Filling the shoes of the best closer in history is no easy task, but the Yankees are fortunate to have the best possible replacement available in the business. Robertson has been eerily reminiscent of Mariano Rivera when he was the Yankee setup man before he stepped into the closer’s role. Making the transition smoother for Robertson is the situation in which he has inherited the role. Had Rivera gone on to retire after the 2012 season as was anticipated, Robertson would have faced an entire offseason of interviews and questions about his readiness to accept the role as the man who replaced the greatest ever. Robertson would have had an entire offseason to think about what he was about to undertake and felt more pressure than anyone should have to deal with. Robertson has the total support of fans and his teammates, who understand the difficulty of what he is about to undertake. It’s very unlikely that Robertson will have any difficulty carrying his immense talents to the next inning.
Friday The 13th An Unlucky Day For Cashman
January the 13th was a Friday that is looking like a day that will live in infamy for the Yankees and Brian Cashman. After two years of Jesus Montero trade rumors, Cashman finally decided to cash in his chips on the can’t miss hitting prospect and sent Montero and Hector Noesi to the Seattle Mariners for pitchers Michael Pineda and Jose Campos. By now everyone knows that Pineda had to have surgery on his pitching shoulder and is lost until at least May of 2013. This past weekend Campos, who was burning up single A ball, was shut down with elbow trouble that an MRI has revealed may require Tommy John surgery. Montero started slow but is now hitting .287 with 4 home runs and 15 RBI’s while playing half of his games in a park that’s much harder to hit in than Yankee Stadium. Noesi went 7 strong innings yesterday to improve his record to 2-3. Noesi possesses a 1.40 WHIP. While Noesi’s numbers certainly aren’t sterling, they aren’t much different from the guy who was given a 10 million dollar one year deal to pitch in the Yankee rotation by Cashman on the same day he traded Montero and Noesi. Hiroki Kuroda is now 2-4 for the Yankees this year with a 1.39 WHIP after being shelled by the last place Royals this week. Kuroda has already allowed 4 home runs in 2012, a very troubling but not at all surprising statistic.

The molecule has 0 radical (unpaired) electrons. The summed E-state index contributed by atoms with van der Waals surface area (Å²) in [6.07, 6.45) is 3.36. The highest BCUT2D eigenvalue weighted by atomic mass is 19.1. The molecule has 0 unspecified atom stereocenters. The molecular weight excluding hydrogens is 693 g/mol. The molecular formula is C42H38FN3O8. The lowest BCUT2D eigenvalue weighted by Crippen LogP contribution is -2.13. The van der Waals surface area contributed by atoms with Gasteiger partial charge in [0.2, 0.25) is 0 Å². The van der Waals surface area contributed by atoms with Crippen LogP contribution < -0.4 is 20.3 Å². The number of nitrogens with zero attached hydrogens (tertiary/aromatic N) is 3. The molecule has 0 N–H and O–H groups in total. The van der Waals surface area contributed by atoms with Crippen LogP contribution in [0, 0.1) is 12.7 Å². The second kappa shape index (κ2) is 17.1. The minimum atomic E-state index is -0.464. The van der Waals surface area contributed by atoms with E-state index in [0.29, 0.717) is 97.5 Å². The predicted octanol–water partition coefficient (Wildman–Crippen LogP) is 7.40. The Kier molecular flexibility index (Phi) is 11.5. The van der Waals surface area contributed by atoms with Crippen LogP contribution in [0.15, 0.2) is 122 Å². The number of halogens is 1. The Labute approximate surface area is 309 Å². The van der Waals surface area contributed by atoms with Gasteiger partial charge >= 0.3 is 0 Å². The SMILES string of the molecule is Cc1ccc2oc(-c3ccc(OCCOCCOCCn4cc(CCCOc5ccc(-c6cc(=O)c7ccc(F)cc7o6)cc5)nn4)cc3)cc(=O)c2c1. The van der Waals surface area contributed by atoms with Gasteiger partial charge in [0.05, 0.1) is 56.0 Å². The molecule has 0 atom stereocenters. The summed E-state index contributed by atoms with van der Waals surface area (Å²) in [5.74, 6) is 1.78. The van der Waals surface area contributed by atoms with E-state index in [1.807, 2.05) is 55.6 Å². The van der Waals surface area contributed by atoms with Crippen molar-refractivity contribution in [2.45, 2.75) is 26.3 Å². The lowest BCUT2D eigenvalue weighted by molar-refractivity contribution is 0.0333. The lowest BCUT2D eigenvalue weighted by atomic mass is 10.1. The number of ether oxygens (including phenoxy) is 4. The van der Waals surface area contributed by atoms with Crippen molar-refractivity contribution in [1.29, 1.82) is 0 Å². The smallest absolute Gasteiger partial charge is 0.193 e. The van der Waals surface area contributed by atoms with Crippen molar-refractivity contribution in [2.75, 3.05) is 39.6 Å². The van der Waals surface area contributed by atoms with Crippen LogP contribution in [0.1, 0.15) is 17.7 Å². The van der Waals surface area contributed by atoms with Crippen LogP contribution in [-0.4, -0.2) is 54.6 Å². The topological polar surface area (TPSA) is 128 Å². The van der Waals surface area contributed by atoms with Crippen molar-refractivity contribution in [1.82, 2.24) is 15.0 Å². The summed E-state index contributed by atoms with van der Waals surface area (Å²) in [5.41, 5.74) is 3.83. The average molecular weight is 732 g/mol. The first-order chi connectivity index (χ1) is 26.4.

I was adamant that both Cashman moves on January 13th were huge mistakes, and wrote about it extensively in the preseason. Kuroda was tied for 8th in the NL last year in home runs allowed despite pitching in the light hitting NL West in incredibly pitcher friendly ballparks. Why anyone would be surprised that he’s on pace to allow over 20 home runs is beyond me.
As far as the Montero trade goes, it has always been my contention that young power pitchers are far more likely to suffer injuries than position players and that if you are going to trade a can’t miss hitting prospect away that you don’t do so for “maybe”. That’s exactly what Cashman did and he got burned badly. There was no good reason to trade Montero before the 2012 season. Montero didn’t project to be the Yankees’ everyday catcher of the future but his bat would certainly have been very useful in a Yankee lineup that’s suffered in the 5-9 spots this year, stranding runners at a scary rate. Montero’s trade value would likely have been higher after one full MLB season under his belt and most likely could have been traded for even more at the end of this season. This trade will most likely go down in Yankee history with McGriff for Dale Murray and Buhner for Phelps.
The Bryce Era Has Begun
The first place Nationals decided that they could wait no longer to bring the most heralded prospect in 20 years to the big club and early returns seem to favor their decision.